The outlook seems positive for the company. Borders aren’t opening up yet, so conditions remain about the same for consumer spending. Even at last years FY results, HLG would be trading at a PE of 15.6 (not factoring cash in hand), but a 28% improvement (assuming the HY result improvements carry through to the FY results in the same magnitude), HLG is trading closer to a PE of 12 (again, excluding cash). A quick check on the finances seems fine, making HLG a bargain even if they were to have some bad years in their future.
As the dividend return suits my retirement portfolio plans and the fact that I won’t have any retail exposure after I sell only of my major unlisted holdings as per my retirement plan, I decided to treat myself to a small parcel of HLG. As it was purchased for a dividend portfolio, I’m not too fussy about the price I paid, because even if I was able to buy HLG cheaper (say 5% cheaper), I would have only missed out on 5% of a 6.7% (after tax) dividend, which is 0.3% less. This is insignificant when considering the long (or even medium) term growth on this stock.
As I rapidly approach retirement, my financial plans are crystalizing and I couldn’t help be drawn into investigating Spark’s attractive dividend yield of 7.891% as published on the NZX website. Such a yield opens up several options around my strategy such as using it to reduce the reliance of dividend income from other stocks so I can have a greater investment in reliable low yield stocks or high growth low yield stocks.
I’ve never been attracted to the idea of investing in Spark as they act like a monopoly (high prices, not agile for a number of their divisions, and low levels of growth), but with a yield of nearly 8%, I would get my money back on the investment even if Spark became permanently unprofitable after 13 years (100[% of investment] / 8[% annual ROI] = 12.5 years, not accounting for inflation). While Spark certainly has more competition coming in its future, I don’t foresee this whale being beached-as within the next few decades.
The first thing I noticed about Spark (when I went to confirm the dividend yield calculation on the NZX website and check the share price) is that their share price is in a downwards pattern. This (combined with a high dividend) gave me concern that this could be a dividend trap or signs of serious headwinds, which gave me a place to start my research.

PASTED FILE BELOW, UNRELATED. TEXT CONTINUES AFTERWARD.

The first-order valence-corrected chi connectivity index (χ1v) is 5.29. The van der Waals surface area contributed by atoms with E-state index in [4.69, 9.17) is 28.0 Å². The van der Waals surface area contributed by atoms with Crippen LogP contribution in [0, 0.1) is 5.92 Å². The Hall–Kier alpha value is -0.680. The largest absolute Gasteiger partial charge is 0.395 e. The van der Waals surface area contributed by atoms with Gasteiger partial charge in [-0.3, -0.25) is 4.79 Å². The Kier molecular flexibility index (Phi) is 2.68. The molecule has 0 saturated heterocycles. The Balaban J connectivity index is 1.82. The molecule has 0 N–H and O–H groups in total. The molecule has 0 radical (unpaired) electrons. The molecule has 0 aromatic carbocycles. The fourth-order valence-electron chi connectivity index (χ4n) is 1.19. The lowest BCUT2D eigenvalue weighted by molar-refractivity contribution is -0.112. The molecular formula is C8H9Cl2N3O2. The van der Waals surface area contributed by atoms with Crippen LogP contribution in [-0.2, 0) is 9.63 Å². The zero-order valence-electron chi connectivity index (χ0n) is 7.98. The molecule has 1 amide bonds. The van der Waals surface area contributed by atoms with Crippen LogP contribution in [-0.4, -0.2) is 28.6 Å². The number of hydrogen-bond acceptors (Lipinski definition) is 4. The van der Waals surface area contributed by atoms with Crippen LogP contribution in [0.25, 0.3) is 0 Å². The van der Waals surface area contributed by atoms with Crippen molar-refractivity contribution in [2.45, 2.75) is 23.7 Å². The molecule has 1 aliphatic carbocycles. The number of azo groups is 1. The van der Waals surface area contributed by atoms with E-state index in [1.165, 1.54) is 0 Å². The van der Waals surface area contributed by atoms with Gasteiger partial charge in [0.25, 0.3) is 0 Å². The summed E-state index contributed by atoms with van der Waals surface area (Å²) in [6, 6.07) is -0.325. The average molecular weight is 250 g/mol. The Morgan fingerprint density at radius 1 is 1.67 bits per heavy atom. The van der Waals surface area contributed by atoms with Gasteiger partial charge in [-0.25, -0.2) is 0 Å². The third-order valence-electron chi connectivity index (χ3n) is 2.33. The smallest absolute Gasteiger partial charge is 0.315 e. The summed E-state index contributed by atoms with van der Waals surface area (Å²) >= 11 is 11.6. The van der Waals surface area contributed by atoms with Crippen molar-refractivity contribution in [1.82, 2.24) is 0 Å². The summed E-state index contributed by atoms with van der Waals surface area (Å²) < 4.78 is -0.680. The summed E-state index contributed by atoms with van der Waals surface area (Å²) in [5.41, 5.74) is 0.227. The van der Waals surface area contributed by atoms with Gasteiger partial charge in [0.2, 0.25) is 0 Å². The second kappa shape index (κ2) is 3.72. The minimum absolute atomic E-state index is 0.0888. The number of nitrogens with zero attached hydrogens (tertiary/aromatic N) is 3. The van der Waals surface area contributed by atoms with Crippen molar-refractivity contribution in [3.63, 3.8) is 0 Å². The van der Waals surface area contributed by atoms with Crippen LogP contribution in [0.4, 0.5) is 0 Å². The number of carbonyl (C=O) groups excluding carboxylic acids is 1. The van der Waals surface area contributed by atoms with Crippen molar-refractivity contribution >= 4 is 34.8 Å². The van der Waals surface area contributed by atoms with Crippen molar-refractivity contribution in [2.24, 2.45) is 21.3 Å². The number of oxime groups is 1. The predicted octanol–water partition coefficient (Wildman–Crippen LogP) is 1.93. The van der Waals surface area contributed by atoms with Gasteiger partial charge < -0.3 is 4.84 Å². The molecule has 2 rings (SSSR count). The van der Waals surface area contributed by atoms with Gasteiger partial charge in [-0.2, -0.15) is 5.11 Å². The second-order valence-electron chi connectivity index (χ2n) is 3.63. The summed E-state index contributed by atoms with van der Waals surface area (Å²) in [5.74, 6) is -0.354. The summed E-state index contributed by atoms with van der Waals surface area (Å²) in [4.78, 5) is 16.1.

Upon looking at the H1 FY21 financials, it looks like there was an 11.4% drop in income compared to the H1 FY20. According to the financials released, most of this drop was in their Voice (mobile is listed separately) and Broadband products. In Spark’s Investor Presentation however, they state that the drop is due to decline in mobile market due to border closures and loss of roaming revenues, and fewer people migrating to NZ which affected the broadband and prepay markets.
Personally I can’t see how border closures would cause people to use less broadband when everyone had more reliance (and spending) on work from home services over the period. Perhaps fewer people working from home since lockdowns finished could be an explanation for this?
I also can’t see how lack of population growth would cause a reduction of broadband; it should be static, if anything. This makes me wonder if Spark are making excuses rather than offering reasons for the change.
I do have a slight concern that people could be wising up to cheaper alternatives offered by competitors, such as cheaper broadband & mobile rates, which might cause people to cancel their packaged services with Spark.
Nevertheless, for the purpose of this initial research I will assume that the numbers are solid and what we’re seeing is just a drop back to normal levels post COVID lockdown.
Let’s assume that the last H1 is indicative and proportional to H2, and relatively little growth will follow (nil). In fact, we can assume that following years are likely to be equal to FY19. From this, I estimate a long term average NPAT of $400m per year, growing in line with inflation.
As I’m happy with an ROI of 5% at the moment (though realistically I would probably want more to mitigate the risk that unpaid earnings might find their way into the retained earnings part of the balance sheet), a PE of about 20 is a sufficient upper limit on which to base a value investment in Spark. This would give Spark an upper market cap of $8bn which is a share price of $4.28.
However, as mentioned earlier, I would really need more than 5% ROI, so I would probably make a deduction from that price relative to the dividend payout ratio to find the maximum price I’d be willing to pay. Assuming Spark have an 80% payout ratio on their dividends vs earnings, this would put the suggested trading range of Spark shares between $3.42 and $4.28. Given that the market seems to historically agree with this back-of-the-beer-mat quick analysis, I’m not going to look too much further into the stock until it drops down to more sensible levels and enters the range in which I’d consider buying.
Before I wrap up so I can go biking, I just wanted to leave a note that it’s possibly worth investigating if Spark are a dividend trap stock, as they are offering a dividend above 5% of the share price, and the share price is trading at only a little over a PE of 20. In other words, without dipping into treasury reserves or debt, I can’t see how they can afford to maintain the dividend that they are paying – though this needs a proper analysis to confirm this, I see Simply Wall St have similar concerns in their analysis that the “…dividend is not well covered by earnings…” and Spark has “…a high level of debt…”. It’s always good to double check your own analysis against someone else’s research after you’re done.
Summary: Revisit Spark shares as a potential investment once they fall below $4.28, check debt levels and whether the dividend is sustainable.
Spark New Zealand Limited, more commonly known as Spark, is a New Zealand telecommunications company providing fixed line telephone services, a mobile network, an internet service provider, and is a major ICT provider to NZ businesses.
Formerly Gen-i, formerly Telco.